."…and ya don't stop" Hip-Hop's Greatest Videos, Volume 1
This is a music disc, plain and simple. "And ya don't stop" is a collection of twelve videos from Rap and Hip-Hop artists, presented in the DVD format for your home video pleasure.
The disc loads quickly, and the front menu manages to squeeze everything you need to operate the disc onto the single screen. You can select to "play all," which will cycle through the videos in order, or you can use your remote's arrow keys to select from the three by four grid of animated windows that represent the videos. This is a very fast way to let you quickly get to the video you're looking for, and has some very good points to it.
The case doesn't promise Dolby 2.0 or Dolby 5.1, only "CD quality uncompressed PCM stereo." Despite this, the tracks presented vary widely in sound quality. Some of the tracks have a few problems, but most are vibrant and full. Most make, understandably, heavy use of the subwoofer. Some have mixed in surrounds, which expand the soundstage around the listeners and make everything seem more immersive. Others are only stereo, but most of these are good stereo mixes; making excellent use of both fronts, and utilizing a very deep sound field.
While the racks are all full frame, this is acceptable because they were originally recorded for presentation on television. None of them are earth shattering examples of DVD video quality, but most are clean, crisp, and in the best shape they've ever been seen in.
Also offered are two film previews for projects upcoming from Ryko Disc, and an anti-drug message. The clips are lower quality than the videos.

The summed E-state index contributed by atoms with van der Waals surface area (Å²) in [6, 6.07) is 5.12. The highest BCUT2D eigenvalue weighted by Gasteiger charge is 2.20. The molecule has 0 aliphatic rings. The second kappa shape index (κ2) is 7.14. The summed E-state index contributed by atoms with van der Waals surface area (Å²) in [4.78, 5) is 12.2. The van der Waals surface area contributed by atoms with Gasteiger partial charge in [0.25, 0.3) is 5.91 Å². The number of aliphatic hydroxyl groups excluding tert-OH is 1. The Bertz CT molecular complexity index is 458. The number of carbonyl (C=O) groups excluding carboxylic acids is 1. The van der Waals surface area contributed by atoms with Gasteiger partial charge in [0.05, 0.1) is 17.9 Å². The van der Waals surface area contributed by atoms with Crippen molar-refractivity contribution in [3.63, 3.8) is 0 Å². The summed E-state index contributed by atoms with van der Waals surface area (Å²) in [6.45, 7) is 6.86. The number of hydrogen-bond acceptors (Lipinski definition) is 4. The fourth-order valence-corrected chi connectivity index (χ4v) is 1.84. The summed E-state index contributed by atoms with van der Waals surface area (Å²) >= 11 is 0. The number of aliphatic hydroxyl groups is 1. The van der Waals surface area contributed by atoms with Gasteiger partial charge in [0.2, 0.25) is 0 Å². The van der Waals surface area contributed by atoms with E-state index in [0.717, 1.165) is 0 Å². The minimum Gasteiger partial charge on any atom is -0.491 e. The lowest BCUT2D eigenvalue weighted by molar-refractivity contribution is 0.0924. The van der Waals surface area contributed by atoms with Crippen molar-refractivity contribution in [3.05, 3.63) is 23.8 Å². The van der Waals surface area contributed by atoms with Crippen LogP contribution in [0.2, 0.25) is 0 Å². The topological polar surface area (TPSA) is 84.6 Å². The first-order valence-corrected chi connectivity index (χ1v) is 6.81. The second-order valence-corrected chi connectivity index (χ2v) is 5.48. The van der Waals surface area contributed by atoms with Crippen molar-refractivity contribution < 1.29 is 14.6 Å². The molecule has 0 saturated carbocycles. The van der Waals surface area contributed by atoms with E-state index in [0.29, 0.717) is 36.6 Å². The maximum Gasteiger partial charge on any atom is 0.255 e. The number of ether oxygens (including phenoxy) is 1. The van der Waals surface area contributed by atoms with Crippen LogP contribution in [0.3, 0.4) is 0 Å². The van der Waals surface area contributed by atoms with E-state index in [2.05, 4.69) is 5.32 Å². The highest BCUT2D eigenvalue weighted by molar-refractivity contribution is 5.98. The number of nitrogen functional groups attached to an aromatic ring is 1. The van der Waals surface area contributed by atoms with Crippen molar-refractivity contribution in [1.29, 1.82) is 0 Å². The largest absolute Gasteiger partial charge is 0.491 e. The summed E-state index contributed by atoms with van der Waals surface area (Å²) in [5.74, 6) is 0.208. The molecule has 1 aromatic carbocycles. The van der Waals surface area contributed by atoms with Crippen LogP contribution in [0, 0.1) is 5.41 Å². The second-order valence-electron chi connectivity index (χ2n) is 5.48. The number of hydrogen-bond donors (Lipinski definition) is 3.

The Rebuttal Witnesses
Some of the tracks have some odd sound problems. While some of them are marvelously mixed, some aren't. A few have a flat sound, without any depth or sharpness to them. The first track, from Public Enemy, produces a horrendous screeching sound that was definitely not part of the music! A bit more attention could have been applied to the sound of the videos, considering they're the primary disc content.
Also, while the front menu presents every track on one screen, which is nice, it also doesn't label these in anyway. A popup text bar would have solved this problem; as the cursor is moved over the video boxes, the text indicates what video is currently selected. This is a fairly minor quibble, however, as most consumers will remember which track they're looking for and where on the disc it can be found, after a few uses.
A more on-point complaint is the dearth of material on the disc. Only twelve tracks are offered, which results in about an hour of content. Considering a DVD-9 can pack about three hours of video with Dolby 5.1 onto a disc side, barely an hour of material seems rather skimpy. However, a check of a few popular online DVD retailers indicates a price point in the low teens (about US$12-13), so perhaps the disc length is prepared for that price.
Hip-Hop and Rap fans, give this disc a listen. It is a good collection of the genre's artists, in digital quality. While some of the videos are somewhat old, they still look very good. This is a solid catalog buy for genre fans.
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